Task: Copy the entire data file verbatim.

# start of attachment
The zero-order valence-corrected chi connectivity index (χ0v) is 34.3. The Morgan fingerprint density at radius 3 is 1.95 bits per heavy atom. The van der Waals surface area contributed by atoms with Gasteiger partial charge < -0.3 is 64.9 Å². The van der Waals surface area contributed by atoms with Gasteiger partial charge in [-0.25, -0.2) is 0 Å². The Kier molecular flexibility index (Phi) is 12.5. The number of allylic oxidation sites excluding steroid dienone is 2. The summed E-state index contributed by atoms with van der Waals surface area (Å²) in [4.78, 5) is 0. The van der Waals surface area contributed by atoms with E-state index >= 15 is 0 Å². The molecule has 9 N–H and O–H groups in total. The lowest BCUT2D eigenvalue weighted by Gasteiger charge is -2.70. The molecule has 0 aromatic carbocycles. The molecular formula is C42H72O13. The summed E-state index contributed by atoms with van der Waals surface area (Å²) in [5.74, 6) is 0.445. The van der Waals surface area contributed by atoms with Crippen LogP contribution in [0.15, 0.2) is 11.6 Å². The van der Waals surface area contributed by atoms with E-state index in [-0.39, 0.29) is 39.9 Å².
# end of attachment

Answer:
The zero-order valence-corrected chi connectivity index (χ0v) is 34.3. The Morgan fingerprint density at radius 3 is 1.95 bits per heavy atom. The van der Waals surface area contributed by atoms with Gasteiger partial charge < -0.3 is 64.9 Å². The van der Waals surface area contributed by atoms with Gasteiger partial charge in [-0.25, -0.2) is 0 Å². The Kier molecular flexibility index (Phi) is 12.5. The number of allylic oxidation sites excluding steroid dienone is 2. The summed E-state index contributed by atoms with van der Waals surface area (Å²) in [4.78, 5) is 0. The van der Waals surface area contributed by atoms with E-state index >= 15 is 0 Å². The molecule has 9 N–H and O–H groups in total. The lowest BCUT2D eigenvalue weighted by Gasteiger charge is -2.70. The molecule has 0 aromatic carbocycles. The molecular formula is C42H72O13. The summed E-state index contributed by atoms with van der Waals surface area (Å²) in [5.74, 6) is 0.445. The van der Waals surface area contributed by atoms with Crippen LogP contribution in [0.15, 0.2) is 11.6 Å². The van der Waals surface area contributed by atoms with E-state index in [-0.39, 0.29) is 39.9 Å².